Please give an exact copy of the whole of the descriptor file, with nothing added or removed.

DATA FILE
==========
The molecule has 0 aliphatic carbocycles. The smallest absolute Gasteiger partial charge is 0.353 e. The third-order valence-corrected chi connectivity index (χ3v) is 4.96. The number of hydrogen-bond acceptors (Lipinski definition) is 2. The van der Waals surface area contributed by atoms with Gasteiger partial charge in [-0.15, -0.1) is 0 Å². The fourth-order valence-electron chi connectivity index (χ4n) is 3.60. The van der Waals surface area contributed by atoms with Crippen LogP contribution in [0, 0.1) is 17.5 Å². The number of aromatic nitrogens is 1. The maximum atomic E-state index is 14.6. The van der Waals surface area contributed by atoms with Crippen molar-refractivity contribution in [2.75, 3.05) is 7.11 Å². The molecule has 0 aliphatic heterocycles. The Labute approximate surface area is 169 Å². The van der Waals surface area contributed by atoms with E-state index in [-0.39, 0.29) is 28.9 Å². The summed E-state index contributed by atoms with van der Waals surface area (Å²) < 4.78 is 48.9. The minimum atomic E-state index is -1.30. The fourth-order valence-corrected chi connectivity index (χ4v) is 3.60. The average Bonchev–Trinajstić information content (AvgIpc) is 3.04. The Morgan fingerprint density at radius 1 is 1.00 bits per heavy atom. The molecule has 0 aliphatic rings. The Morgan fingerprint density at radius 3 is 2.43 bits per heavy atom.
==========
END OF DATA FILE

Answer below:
The molecule has 0 aliphatic carbocycles. The smallest absolute Gasteiger partial charge is 0.353 e. The third-order valence-corrected chi connectivity index (χ3v) is 4.96. The number of hydrogen-bond acceptors (Lipinski definition) is 2. The van der Waals surface area contributed by atoms with Gasteiger partial charge in [-0.15, -0.1) is 0 Å². The fourth-order valence-electron chi connectivity index (χ4n) is 3.60. The van der Waals surface area contributed by atoms with Crippen LogP contribution in [0, 0.1) is 17.5 Å². The number of aromatic nitrogens is 1. The maximum atomic E-state index is 14.6. The van der Waals surface area contributed by atoms with Crippen molar-refractivity contribution in [2.75, 3.05) is 7.11 Å². The molecule has 0 aliphatic heterocycles. The Labute approximate surface area is 169 Å². The van der Waals surface area contributed by atoms with E-state index in [-0.39, 0.29) is 28.9 Å². The summed E-state index contributed by atoms with van der Waals surface area (Å²) < 4.78 is 48.9. The minimum atomic E-state index is -1.30. The fourth-order valence-corrected chi connectivity index (χ4v) is 3.60. The average Bonchev–Trinajstić information content (AvgIpc) is 3.04. The Morgan fingerprint density at radius 1 is 1.00 bits per heavy atom. The molecule has 0 aliphatic rings. The Morgan fingerprint density at radius 3 is 2.43 bits per heavy atom.